Our time on trails is precious. We enjoy the scenery, we like the exercise, and we appreciate the time to be with our thoughts. But sometimes the moments are interrupted when we encounter other users. Let’s model the best behaviors and teach/encourage others to do the same so that we all return home with happy feelings about our time out on the trail.
Most people think that sharing the trail is common sense, and that’s true to a point. But the more you ride, walk, or jog on a trail, the more curious encounters you may likely have. Some trail users thoughtfully pay attention to their surroundings, while others get caught up in their experience and forget that their actions may impact the joy others wish to achieve.
With the help of Bike Fed staff, the Wisconsin Department of Natural Resources, the East Central Wisconsin Regional Planning Commission, and our friends at Rail to Trails Conservancy, we would like to share some resources and reminders that can help you and others enjoy more great times on trails. These tips are perfect for parents, new trail users, bike education and club leaders, as well as a general refresher for yourself and those who plan to head out on a group ride of any size. And be sure to become familiar with posted trail sign rules on every ride as they vary from location to location.
Wisconsin Bike Fed and Wisconsin DNR Trail Etiquette
This quick but detailed summary created in partnership between Bike Fed’s Community Engagement Manager Michelle Bachaus, the Wisconsin Department of Natural Resources, and East Central Wisconsin Regional Planning Commission encourages all users to share trails equitably and courteously. Simple techniques like announcing your presence as you pass on the left with a quick “hello” or a bell ring can gently give advance notice to walkers or cyclists and give them a moment to become aware but not startled. It is also a perfect time for those walking a dog to tighten up the leash and guide their pet to the outside, giving everyone peace of mind that there won’t be any sudden or unexpected moves across the path.
A valuable tip for all trail users who like to listen to music or podcasts while walking or rolling – using one earbud, one side of your headphones, or managing the volume on your radio can help you better hear announcements from other trail users as well as oncoming cars and trains at street and railroad crossings. When being passed on the left, a simple acknowledgement with a hand-raise or a returned greeting will assure all users involved that everyone is on the same page.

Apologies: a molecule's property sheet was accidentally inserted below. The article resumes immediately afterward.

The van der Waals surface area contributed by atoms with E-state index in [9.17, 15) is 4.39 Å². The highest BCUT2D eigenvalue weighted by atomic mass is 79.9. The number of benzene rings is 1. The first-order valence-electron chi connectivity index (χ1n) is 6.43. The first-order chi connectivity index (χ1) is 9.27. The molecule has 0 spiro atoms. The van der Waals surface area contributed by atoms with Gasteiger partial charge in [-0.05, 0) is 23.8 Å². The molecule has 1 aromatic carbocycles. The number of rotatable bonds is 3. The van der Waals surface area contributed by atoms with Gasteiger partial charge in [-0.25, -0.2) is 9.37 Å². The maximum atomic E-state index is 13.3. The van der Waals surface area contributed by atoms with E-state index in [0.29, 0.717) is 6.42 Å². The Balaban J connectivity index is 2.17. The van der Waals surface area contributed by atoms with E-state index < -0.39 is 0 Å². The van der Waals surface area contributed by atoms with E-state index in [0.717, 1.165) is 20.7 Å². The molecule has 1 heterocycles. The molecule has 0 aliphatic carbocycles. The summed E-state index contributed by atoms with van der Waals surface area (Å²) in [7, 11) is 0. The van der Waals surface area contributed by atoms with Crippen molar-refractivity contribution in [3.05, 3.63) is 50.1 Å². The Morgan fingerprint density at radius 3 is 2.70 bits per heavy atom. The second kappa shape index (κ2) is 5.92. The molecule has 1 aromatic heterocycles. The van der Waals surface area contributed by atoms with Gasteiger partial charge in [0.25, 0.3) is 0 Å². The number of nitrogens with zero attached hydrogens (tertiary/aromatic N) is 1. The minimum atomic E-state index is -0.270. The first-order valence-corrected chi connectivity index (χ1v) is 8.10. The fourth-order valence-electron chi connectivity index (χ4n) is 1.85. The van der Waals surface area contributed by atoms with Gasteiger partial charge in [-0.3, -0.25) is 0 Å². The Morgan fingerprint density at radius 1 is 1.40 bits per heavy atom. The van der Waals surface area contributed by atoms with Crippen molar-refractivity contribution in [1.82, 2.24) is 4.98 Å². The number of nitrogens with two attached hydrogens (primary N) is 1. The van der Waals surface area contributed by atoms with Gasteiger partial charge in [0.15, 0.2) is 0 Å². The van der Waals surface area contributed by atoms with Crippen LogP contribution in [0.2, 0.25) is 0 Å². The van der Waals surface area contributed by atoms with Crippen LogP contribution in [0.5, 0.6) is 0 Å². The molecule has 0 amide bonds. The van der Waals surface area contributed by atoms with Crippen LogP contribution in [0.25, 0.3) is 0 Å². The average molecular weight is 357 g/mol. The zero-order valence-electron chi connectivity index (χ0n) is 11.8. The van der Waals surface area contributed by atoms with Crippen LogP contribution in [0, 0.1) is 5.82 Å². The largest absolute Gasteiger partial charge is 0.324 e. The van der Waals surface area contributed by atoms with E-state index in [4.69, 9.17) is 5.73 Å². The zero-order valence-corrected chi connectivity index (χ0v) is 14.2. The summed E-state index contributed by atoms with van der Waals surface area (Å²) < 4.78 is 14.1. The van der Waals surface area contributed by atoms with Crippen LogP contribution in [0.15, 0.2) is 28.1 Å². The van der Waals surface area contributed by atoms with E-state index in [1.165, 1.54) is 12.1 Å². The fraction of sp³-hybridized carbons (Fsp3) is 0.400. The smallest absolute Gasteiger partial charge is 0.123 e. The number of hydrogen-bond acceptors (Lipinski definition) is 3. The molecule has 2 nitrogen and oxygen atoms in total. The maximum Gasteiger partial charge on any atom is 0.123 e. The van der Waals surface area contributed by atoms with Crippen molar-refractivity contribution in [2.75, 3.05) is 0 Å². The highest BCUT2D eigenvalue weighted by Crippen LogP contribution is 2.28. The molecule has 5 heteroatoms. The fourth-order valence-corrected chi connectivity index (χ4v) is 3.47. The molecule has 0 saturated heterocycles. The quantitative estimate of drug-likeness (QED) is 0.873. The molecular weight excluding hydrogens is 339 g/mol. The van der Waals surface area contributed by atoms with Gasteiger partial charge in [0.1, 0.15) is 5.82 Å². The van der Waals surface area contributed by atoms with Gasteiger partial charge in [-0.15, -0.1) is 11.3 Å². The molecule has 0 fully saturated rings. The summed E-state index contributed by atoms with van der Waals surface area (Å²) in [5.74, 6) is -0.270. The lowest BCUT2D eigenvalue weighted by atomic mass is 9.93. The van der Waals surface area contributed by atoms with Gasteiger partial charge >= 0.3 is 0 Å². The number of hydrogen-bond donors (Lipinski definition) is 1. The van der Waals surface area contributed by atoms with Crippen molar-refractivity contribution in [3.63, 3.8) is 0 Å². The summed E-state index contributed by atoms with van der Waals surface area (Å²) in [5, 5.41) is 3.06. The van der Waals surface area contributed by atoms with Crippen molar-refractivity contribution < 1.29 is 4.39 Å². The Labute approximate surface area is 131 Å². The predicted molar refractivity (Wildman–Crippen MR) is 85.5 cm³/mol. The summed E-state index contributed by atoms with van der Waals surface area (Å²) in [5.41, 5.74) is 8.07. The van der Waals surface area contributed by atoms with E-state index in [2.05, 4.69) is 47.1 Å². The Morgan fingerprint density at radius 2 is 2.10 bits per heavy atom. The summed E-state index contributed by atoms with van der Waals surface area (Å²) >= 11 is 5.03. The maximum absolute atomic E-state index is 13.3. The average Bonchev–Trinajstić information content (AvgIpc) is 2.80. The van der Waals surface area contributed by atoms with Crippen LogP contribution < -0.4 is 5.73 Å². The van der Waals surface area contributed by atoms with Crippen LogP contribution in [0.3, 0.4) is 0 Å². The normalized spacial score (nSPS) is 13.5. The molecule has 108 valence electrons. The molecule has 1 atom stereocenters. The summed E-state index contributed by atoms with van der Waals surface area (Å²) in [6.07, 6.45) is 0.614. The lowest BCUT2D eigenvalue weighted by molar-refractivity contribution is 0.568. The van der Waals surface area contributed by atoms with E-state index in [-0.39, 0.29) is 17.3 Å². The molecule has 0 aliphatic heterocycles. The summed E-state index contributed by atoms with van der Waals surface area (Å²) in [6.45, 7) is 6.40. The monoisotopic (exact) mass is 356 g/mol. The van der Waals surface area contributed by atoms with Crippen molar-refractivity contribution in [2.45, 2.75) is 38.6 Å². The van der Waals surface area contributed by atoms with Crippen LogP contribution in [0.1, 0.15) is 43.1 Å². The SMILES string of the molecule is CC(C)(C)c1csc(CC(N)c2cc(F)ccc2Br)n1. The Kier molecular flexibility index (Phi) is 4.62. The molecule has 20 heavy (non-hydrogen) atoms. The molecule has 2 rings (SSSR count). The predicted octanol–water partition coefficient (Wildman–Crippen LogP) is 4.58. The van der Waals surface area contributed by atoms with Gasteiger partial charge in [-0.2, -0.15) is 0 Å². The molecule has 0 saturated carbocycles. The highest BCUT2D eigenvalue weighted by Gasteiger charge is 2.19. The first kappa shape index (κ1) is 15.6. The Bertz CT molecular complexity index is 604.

Rails to Trails Conservancy Video Series
Not surprisingly, our friends at Rails to Trails Conservancy want everyone to have a great experience while biking and walking on trails, and have a series of videos that encourage us all to share the trail and just be nice. Each of the six short videos demonstrates potentially bad trail behavior followed by the proper way to handle situations. Although most of us understand the value of alerting fellow trail users as we pass from behind, there are courtesies that are just as important when traveling in opposite directions towards each other.
In the video’s Rule #1, we’re encouraged to “consider the comfort of others.” This can be very meaningful for how a group of riders approaches other oncoming recreational walkers and bikers. When cyclists are riding towards each other, it is important to stay in your respective “lane” even if not marked, as you are both approaching at increasing speed and the gap closes very quickly. Don’t wait too long to get in single file or expect others to slow down or feel pushed to the edge of the path. As soon as you see someone approaching, please give them peace of mind by moving over promptly.
Parents & leaders of youth/adult bicycle education program & bike clubs –
Please save and share these resources with your children, students, and club members to multiply the number of savvy trail users in your community!